Senator Ben Cardin’s announcement that he won’t seek reelection in 2024 has sent shockwaves through Maryland, leaving his Senate seat wide open and paving the way for a highly competitive Democratic primary. This race is being closely watched not only in Maryland but across the country, as it could lead to a shift in the state’s political landscape and potentially impact the balance of power in the Senate. The retirement of such a longtime public servant and advocate for numerous issues has left Marylanders and political watchers alike wondering who will fill his shoes. Stay tuned to Next News for more on this developing story.
Maryland’s Senator Ben Cardin has announced he will not seek reelection in 2024, paving the way for a highly competitive Democratic primary to fill his seat. The 79-year-old senator has spent decades in public service, first winning office in 1966 and serving in both the House of Delegates and the House of Representatives before being elected to the Senate in 2006. While Maryland is a traditionally blue state, Cardin’s retirement could lead to multiple open House seats and could be a signal of trouble for the Democratic Party.
Cardin has been a champion for numerous issues during his time in the Senate, including human rights, the Paycheck Protection Program, and legislation expanding Medicare coverage.
His retirement will spark a fierce battle among potential Democratic candidates who could fill his seat, including Prince George’s County Executive Angela Alsobrooks, Rep. David Trone, Rep. John Sarbanes, Rep. Jamie Raskin, and Montgomery County Councilman Will Jawando.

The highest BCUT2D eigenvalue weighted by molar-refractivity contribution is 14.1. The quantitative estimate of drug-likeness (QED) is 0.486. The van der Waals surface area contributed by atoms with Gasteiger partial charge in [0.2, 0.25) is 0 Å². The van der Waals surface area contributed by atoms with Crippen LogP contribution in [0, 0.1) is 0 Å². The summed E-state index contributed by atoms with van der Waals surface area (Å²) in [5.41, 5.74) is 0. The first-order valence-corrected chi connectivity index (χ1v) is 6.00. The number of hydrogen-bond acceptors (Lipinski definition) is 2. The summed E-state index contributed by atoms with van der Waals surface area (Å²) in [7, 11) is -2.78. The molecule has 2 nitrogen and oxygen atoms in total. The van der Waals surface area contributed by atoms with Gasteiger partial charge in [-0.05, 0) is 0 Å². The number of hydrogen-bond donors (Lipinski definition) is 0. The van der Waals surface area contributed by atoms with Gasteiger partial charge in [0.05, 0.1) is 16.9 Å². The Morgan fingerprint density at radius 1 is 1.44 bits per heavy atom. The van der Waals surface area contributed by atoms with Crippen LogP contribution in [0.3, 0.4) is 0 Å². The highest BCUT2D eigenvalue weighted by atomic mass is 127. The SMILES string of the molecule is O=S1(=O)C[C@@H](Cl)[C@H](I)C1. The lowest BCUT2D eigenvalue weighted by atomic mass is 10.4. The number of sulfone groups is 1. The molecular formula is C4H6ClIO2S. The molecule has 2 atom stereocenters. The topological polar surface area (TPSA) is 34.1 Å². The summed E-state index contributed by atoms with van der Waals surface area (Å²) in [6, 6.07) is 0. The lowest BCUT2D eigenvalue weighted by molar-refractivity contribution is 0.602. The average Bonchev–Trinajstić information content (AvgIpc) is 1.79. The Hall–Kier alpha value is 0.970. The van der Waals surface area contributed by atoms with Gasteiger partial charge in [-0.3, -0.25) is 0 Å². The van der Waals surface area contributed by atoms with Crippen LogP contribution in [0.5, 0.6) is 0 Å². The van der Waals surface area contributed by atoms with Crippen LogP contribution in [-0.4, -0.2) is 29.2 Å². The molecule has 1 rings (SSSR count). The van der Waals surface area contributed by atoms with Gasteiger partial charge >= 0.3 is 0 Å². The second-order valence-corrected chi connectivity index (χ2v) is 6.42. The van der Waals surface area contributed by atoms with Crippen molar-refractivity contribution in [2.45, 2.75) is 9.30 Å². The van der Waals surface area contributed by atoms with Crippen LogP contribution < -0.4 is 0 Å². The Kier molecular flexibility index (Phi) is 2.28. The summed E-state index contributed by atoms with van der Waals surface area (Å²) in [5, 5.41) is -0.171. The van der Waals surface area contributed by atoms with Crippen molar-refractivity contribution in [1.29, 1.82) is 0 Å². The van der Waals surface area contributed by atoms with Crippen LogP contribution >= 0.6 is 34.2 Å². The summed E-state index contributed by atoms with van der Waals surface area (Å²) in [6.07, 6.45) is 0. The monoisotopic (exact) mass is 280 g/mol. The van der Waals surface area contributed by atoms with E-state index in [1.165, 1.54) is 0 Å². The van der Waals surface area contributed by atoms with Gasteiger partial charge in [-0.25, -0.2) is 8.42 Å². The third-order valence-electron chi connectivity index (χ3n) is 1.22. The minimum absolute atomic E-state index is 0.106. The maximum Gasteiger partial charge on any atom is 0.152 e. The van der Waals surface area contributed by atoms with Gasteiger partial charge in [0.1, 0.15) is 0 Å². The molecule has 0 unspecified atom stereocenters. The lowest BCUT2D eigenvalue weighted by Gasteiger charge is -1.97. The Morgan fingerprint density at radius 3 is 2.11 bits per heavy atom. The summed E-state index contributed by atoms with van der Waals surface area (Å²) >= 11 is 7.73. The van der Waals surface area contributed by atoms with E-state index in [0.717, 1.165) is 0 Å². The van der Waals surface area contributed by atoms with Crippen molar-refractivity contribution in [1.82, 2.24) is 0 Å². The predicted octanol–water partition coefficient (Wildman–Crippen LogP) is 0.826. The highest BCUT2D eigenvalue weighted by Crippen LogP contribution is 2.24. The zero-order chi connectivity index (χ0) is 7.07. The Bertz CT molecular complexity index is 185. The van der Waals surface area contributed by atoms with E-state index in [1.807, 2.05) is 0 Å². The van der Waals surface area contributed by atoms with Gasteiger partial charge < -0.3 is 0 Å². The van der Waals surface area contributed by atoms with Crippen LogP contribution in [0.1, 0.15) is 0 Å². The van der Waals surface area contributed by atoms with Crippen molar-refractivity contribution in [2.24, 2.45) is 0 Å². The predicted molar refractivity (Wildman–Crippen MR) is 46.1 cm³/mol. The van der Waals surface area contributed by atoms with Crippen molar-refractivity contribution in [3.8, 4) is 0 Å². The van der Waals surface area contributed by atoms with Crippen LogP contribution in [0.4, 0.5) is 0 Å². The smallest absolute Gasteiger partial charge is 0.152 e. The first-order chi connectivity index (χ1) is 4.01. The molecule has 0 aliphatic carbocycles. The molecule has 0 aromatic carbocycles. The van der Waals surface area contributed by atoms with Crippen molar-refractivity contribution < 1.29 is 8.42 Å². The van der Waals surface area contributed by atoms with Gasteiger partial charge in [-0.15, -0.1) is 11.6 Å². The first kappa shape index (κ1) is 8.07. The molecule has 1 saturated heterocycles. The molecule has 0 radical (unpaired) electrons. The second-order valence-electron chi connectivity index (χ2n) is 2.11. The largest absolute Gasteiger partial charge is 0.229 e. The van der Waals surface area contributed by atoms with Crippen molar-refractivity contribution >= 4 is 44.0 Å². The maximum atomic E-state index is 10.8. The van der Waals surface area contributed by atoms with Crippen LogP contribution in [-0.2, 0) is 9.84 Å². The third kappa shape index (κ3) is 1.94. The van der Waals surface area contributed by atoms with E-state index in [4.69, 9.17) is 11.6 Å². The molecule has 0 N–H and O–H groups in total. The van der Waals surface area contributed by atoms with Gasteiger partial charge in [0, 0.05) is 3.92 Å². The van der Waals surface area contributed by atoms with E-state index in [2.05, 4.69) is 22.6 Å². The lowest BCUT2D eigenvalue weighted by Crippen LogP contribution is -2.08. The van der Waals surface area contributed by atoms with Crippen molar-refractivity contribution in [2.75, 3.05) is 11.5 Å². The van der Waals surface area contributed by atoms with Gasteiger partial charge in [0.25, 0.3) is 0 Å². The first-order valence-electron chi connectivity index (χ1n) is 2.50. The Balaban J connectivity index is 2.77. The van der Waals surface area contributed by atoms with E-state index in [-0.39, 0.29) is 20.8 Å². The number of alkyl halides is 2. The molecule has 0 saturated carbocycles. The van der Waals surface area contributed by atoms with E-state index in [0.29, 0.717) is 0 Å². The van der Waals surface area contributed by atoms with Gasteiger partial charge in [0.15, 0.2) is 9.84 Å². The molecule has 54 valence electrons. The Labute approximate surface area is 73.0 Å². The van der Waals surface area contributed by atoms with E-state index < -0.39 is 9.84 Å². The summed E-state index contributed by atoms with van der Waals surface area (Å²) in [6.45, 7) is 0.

If Alsobrooks were to run and win, she would become Maryland’s first black senator and the third black woman ever elected to the Senate. Cardin’s retirement also means that the state will see a historic Senate race brewing.
Despite Maryland being a traditionally blue state, Republicans are hoping to make gains in the race to replace Cardin, which could lead to a shift in the state’s political landscape. There have only been three open Senate seats in Maryland in the last 70 years, making this race highly contested and closely watched.
Many of Cardin’s potential replacements have already sung his praises, with Rep. Jamie Raskin thanking him for his outstanding and continuing contributions to the state. Rep. David Trone also tweeted that Cardin “gets things done for people,” and that he has been a champion for working people, bringing jobs to Maryland, especially underserved communities whose voices don’t often reach the halls of power.
Cardin’s retirement comes at a time when Democrats are facing an uphill climb to hold on to control of the Senate in next year’s elections. However, despite the uncertainty of the political landscape, it is likely that Cardin’s seat will remain in the Democratic camp.
During his time in the Senate, Cardin helped craft the Magnitsky Act, which allowed the US to sanction Russian individuals for human rights abuses. He also played a key role in creating legislation to provide loans for small businesses during the coronavirus pandemic.
Cardin was also recently tapped by Senate Minority Leader Chuck Schumer to temporarily replace Sen. Dianne Feinstein on the Senate Judiciary committee. However, Republicans blocked the move in an effort to prevent the confirmation of Biden judicial nominees. Feinstein has been away from Washington as she recovers from shingles.
Maryland’s Senator Ben Cardin’s retirement has opened up a highly competitive Democratic primary to fill his seat, with potential replacements including Angela Alsobrooks, David Trone, John Sarbanes, Jamie Raskin, and Will Jawando. As Republicans eye an opportunity to make gains in the traditionally blue state, Marylanders and political watchers alike are eagerly anticipating the outcome of this race. With the balance of power in the Senate at stake, the results of this election could shape the political landscape of the country for years to come. Stay tuned to Next News as we continue to provide in-depth coverage of this and other critical stories affecting our nation.
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